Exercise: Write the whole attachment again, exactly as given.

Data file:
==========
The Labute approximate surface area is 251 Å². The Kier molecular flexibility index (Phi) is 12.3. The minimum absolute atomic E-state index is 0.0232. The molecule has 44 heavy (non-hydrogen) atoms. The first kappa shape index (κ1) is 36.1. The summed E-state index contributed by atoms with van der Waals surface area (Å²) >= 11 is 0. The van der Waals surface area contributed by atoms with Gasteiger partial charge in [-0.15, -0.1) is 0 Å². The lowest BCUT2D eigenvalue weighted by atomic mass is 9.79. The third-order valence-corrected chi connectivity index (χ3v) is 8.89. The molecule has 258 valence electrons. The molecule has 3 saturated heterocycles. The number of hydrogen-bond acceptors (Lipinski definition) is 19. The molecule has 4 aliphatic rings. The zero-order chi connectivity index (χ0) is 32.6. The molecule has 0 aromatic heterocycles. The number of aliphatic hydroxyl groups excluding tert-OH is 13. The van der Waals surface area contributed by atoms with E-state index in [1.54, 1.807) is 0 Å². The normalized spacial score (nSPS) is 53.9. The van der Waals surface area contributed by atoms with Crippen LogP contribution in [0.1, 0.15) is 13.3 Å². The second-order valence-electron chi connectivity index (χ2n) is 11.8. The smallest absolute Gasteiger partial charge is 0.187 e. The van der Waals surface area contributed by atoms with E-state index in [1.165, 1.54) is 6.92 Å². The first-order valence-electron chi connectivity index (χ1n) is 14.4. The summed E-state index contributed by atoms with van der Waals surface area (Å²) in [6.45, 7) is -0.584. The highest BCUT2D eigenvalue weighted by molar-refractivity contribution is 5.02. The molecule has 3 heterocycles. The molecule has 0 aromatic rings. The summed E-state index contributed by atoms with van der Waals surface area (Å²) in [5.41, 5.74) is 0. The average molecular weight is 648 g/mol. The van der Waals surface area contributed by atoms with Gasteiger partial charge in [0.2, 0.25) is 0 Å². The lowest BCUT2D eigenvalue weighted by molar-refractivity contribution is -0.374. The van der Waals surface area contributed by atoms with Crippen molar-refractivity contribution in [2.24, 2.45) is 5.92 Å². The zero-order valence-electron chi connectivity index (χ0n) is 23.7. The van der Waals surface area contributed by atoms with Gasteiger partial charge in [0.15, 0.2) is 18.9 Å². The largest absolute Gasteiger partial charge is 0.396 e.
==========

The Labute approximate surface area is 251 Å². The Kier molecular flexibility index (Phi) is 12.3. The minimum absolute atomic E-state index is 0.0232. The molecule has 44 heavy (non-hydrogen) atoms. The first kappa shape index (κ1) is 36.1. The summed E-state index contributed by atoms with van der Waals surface area (Å²) >= 11 is 0. The van der Waals surface area contributed by atoms with Gasteiger partial charge in [-0.15, -0.1) is 0 Å². The lowest BCUT2D eigenvalue weighted by atomic mass is 9.79. The third-order valence-corrected chi connectivity index (χ3v) is 8.89. The molecule has 258 valence electrons. The molecule has 3 saturated heterocycles. The number of hydrogen-bond acceptors (Lipinski definition) is 19. The molecule has 4 aliphatic rings. The zero-order chi connectivity index (χ0) is 32.6. The molecule has 0 aromatic heterocycles. The number of aliphatic hydroxyl groups excluding tert-OH is 13. The van der Waals surface area contributed by atoms with E-state index in [1.54, 1.807) is 0 Å². The normalized spacial score (nSPS) is 53.9. The van der Waals surface area contributed by atoms with Crippen LogP contribution in [0.1, 0.15) is 13.3 Å². The second-order valence-electron chi connectivity index (χ2n) is 11.8. The smallest absolute Gasteiger partial charge is 0.187 e. The van der Waals surface area contributed by atoms with E-state index in [1.165, 1.54) is 6.92 Å². The first-order valence-electron chi connectivity index (χ1n) is 14.4. The summed E-state index contributed by atoms with van der Waals surface area (Å²) in [6.45, 7) is -0.584. The highest BCUT2D eigenvalue weighted by molar-refractivity contribution is 5.02. The molecule has 3 heterocycles. The molecule has 0 aromatic rings. The summed E-state index contributed by atoms with van der Waals surface area (Å²) in [5.41, 5.74) is 0. The average molecular weight is 648 g/mol. The van der Waals surface area contributed by atoms with Gasteiger partial charge in [0.2, 0.25) is 0 Å². The lowest BCUT2D eigenvalue weighted by molar-refractivity contribution is -0.374. The van der Waals surface area contributed by atoms with Crippen molar-refractivity contribution in [2.24, 2.45) is 5.92 Å². The zero-order valence-electron chi connectivity index (χ0n) is 23.7. The van der Waals surface area contributed by atoms with Gasteiger partial charge in [0.15, 0.2) is 18.9 Å². The largest absolute Gasteiger partial charge is 0.396 e.